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Pressed by the onus of various realities we deal with in our multidimensional state, we have no choice but to accept those changes to our "root assumptions" on blind faith in the absence of subjective evidence. A lack of evidence or concrete substance, however, is no deterrent to the reckless abandon in our full-steam-ahead reformation projects on a thing we cannot hear, see, taste, touch or smell. In order to explore further, we must take a page from the scientists' diary and discard the need for proof which action paves the way for even more ambiguous research on how those root assumptions evolve and devolve in our present existence.
Enter Todd, the Terrible. Not particularly bright as toddlers go in the middle of their two's, Todd nevertheless forages about filling the huge void in his mental faculty by discovering and changing root assumptions that seem to have come ready-made and built-in at birth. You might say Todd never met a chocolate chip cookie he didn't like. Actually, he had not had the pleasure at all until the Kitchen Kaper.
It all started when Todd saw something strange on the square thing with four sticks to the floor in the kitchen. Chinning himself, he could see that it was round with a bunch of specks in it. His first impulse was to reach out and grab it, but that presented a problem: how to snatch the goody and still maintain the hold on the table. Then, he remembered the bedlam in the bedroom. With the same slick maneuvering he had used with the staircase drawers to the top of the chest, he pulled himself onto the chair that sat a bit too far from the table. Stretching his soggy- bottomed body to the limit, he could just barely reach the round object, and he made short work of getting it to his mouth. Apart from the stale, hard texture, it was indescribably delicious.
Enter Big Sis. Having watched Mom whip up chocolate chip cookies numerous times, she finally persuades the Chief Cook and Bottle Washer to let her try it on her own. So, she measures and mixes and pours and bakes. By the time the cookies ae spread out on the table to cool, Todd, the Terrible is in the vicinity in response to a strange smell. Oh, Boy! A bunch of round things with specks. The chair thing no longer a problem, Todd grabs both hands full and retreats under the table. He notices that these round things are warm and soft, but they taste awful!. It seems Big Sis got a bit silly in her ingredients and left out one of them . . . the sugar! Even her lucky rabbit's foot --not too lucky for the rabbit-- could not save her.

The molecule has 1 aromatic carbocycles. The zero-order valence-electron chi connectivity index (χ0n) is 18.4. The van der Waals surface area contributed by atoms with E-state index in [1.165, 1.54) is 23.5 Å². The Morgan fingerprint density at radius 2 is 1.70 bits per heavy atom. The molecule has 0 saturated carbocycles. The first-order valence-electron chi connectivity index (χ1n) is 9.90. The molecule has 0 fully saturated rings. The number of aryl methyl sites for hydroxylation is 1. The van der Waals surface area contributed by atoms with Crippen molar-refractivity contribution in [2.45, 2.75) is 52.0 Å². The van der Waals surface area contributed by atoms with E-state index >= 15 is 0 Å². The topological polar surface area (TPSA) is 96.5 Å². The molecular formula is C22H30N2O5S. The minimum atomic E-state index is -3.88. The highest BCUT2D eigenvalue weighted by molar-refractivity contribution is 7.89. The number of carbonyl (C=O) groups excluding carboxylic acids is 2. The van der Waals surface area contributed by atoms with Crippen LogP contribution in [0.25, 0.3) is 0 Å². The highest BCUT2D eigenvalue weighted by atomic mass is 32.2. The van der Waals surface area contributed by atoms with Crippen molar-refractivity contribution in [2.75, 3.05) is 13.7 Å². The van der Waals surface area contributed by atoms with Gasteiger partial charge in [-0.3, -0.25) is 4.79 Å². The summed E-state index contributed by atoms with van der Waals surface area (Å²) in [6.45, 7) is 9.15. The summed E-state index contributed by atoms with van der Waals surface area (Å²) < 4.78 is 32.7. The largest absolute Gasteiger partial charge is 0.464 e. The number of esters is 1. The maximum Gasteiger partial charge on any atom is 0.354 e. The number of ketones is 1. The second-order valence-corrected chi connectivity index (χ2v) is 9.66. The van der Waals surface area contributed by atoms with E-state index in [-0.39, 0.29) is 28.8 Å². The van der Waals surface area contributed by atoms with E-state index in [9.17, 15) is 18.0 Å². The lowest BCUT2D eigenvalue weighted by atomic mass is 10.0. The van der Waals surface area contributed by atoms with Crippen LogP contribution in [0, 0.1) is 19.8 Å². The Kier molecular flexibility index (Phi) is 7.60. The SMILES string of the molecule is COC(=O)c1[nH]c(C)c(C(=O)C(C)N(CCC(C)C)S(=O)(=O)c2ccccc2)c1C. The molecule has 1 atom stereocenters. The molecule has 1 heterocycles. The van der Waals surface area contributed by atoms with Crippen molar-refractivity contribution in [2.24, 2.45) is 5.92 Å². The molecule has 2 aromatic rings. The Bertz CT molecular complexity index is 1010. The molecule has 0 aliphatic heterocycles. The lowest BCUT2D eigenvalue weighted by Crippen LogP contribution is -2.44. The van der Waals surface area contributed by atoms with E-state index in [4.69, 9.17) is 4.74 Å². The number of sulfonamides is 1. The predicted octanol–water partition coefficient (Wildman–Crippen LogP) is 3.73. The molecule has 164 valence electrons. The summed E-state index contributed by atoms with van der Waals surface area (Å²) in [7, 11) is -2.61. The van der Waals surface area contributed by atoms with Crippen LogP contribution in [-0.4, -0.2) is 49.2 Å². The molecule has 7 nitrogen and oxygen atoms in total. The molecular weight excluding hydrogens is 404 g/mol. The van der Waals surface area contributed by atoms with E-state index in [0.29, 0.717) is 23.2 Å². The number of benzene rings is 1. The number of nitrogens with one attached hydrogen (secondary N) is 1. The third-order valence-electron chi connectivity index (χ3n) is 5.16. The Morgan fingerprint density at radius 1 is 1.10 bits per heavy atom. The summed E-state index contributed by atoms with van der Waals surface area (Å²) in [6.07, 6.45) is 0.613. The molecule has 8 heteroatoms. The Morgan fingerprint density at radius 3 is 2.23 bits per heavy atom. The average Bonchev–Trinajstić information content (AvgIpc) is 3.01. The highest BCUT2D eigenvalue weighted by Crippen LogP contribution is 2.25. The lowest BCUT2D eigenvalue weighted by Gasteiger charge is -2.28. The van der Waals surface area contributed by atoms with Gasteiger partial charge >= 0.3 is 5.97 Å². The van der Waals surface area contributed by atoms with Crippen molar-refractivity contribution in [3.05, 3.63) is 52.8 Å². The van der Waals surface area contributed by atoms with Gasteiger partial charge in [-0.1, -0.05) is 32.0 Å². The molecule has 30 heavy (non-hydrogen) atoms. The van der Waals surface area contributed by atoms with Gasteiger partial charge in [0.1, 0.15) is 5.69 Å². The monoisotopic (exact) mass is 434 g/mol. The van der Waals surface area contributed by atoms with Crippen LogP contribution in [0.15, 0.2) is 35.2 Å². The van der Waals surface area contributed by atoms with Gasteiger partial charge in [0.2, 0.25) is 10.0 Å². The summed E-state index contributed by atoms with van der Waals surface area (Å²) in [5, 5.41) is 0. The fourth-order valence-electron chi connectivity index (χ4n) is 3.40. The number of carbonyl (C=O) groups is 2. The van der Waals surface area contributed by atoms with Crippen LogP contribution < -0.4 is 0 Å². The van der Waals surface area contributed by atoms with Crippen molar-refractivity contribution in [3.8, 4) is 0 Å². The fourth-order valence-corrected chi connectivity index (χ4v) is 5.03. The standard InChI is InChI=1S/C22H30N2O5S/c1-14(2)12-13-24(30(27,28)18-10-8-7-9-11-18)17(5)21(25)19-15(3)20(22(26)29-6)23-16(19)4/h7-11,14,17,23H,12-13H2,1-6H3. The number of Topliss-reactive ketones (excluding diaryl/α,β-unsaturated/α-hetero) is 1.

Enter the Magic Chef. After convincing Big Sis that her batch would be most appreciated by the homeless at St. Vincent's Soup Kitchen --code for garbage disposal when Sis wasn't looking-- Mom does her thing with the mixer. By the time the sweet aroma tickles Todd's nostrils, the plump and perfect pastries were sunning themselves on the square thing.
"There's my little man," Mom said as she extended her arm at the end of which a cookie was struggling to get free. "Here's a cookie for Todd."
Most likely later in life, Todd, the Terrible, will include "chocolate chip" in his set of symbols, but at this point, his root assumption is pretty much set. The chocolate chip changes go something like this: some round things smell funny, feel soft and warm, and taste awful, especially if Big Sis has anything to do with them; some are cold and hard but taste good; but when Mom is around, the round things smell good, are warm and soft, and taste delicious. They are called "cookies."
Not much changes in the adult world. We seem to take those "birth" assumptions and mold them into mirror images of whatever we happen to be in the middle of, be it wacky, wary or not even of this world. The destruction and creation is endless. And when somebody asks, "what do you think about that,?" we pretty much resort to those "chocolate chip changes" to make our opinions worthy of media coverage. If only those opinions could taste so good!
Copyright © May, 2000 dtgosnell
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